Ada Calhoun’s ranging examination of women in the Generation X demographic — sandwiched between the much larger Baby Boom and Millennial generations — and their unique struggles in mid-life.
His pregnant girlfriend’s father had abandoned her and her mother when she was young, and the writer is determined to prove to them that he’ll be a different kind of man and father:
“When Kenyatta was 2, her father walked out on his family. He never returned, but his ghost walks with Kenyatta and Camille, dredging up ancient issues of trust between black men and women. And so for their mutual protection, Camille has forged a secret pact with her daughter—it’s the two of them against the world. Nobody, especially not a man, can save them.
“I want to believe that I’ve given both Camille and Kenyatta reason to think differently about me. I don’t close down the clubs or run the streets. I have a passion for cooking and reading, which makes me a natural homebody. Most important, I love Kenyatta. And I also feel bound by her pain. Her father’s sin of abandonment, so common among black men, feels like some sort of burdensome family debt. On my honor, I’ll have that debt paid. But I want to do it as I see fit—without fanfare and pomp, without grandiose titles and pronouncements, without marriage.”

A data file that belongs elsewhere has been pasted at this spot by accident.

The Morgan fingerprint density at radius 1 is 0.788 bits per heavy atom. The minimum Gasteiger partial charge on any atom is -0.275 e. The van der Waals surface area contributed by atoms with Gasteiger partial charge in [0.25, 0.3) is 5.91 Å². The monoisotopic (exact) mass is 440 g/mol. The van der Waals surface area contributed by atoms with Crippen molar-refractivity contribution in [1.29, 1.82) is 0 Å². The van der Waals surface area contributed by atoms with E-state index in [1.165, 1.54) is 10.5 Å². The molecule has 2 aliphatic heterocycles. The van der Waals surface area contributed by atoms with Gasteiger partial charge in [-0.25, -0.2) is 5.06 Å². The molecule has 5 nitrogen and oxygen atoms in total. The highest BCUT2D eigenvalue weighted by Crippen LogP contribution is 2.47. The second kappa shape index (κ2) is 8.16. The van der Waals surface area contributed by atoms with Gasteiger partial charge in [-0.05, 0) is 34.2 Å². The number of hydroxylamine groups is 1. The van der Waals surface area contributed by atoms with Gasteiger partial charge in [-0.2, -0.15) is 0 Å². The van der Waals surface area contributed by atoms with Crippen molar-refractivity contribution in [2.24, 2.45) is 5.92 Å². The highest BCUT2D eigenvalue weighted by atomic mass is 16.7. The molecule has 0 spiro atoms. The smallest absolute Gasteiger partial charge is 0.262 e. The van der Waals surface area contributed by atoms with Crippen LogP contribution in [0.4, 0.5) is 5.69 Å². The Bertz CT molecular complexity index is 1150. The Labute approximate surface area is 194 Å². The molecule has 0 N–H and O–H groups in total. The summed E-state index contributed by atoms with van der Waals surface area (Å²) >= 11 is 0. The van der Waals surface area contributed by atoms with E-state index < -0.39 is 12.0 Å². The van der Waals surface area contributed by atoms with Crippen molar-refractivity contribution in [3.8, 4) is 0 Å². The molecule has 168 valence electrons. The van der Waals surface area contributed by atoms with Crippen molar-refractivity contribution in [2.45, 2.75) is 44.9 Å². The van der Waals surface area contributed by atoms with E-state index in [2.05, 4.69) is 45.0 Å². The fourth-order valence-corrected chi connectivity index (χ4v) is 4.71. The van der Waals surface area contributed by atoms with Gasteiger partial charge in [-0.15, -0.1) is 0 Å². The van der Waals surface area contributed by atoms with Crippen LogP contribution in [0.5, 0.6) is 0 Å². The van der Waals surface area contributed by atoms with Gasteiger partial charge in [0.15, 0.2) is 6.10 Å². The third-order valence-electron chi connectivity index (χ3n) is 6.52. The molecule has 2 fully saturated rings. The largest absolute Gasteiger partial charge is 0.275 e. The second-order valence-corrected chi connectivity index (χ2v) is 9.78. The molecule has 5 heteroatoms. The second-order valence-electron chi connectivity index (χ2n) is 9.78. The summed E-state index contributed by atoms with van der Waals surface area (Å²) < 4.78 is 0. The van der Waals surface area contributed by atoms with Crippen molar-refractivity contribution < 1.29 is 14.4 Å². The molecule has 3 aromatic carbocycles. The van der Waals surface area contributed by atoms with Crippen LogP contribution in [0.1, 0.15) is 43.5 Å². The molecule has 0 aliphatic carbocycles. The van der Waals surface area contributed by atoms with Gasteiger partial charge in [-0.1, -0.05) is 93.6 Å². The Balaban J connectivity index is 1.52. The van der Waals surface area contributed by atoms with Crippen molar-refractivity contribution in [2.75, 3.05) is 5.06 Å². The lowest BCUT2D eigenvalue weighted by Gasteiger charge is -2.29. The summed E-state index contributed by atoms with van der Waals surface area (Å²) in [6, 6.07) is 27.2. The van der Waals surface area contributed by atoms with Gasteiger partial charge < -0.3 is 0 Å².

The writer reflects on a 1987 tragedy that forever changed the lives of the sisters of Ole Miss’s Chi Omega sorority:
“In my mother’s house I keep a packet of newspaper stories, yellowed relics. And when I look at them I feel no time has passed. I am back in the Chi O house, living in the room above the front door, listening to girls come and go, drifting off for a nap as Lynn strums ‘Leaving on a Jet Plane’ on her guitar, as Michelle practices piano in the parlor off the front hall, as Chandler and Fig and Bryan and the other houseboys banter in baritone while setting up the dining room for dinner. I see Robin and Margaret lined up for the lunchtime salad bar minutes before they leave for Highway 6. And Margaret tucking her keys in her hiding place in the foyer, because she’d be right back.”
Since the day her son participated in the most devastating high school shooting America has ever seen, I have wanted to sit down with Susan Klebold to ask her the questions we’ve all wanted to ask—starting with “How did you not see it coming?” and ending with “How did you survive?” Over the years, Susan has politely declined interview requests, but several months ago she finally agreed to break her silence and write about her experience for O. Even now, many questions about Columbine remain. But what Susan writes here adds a chilling new perspective. This is her story.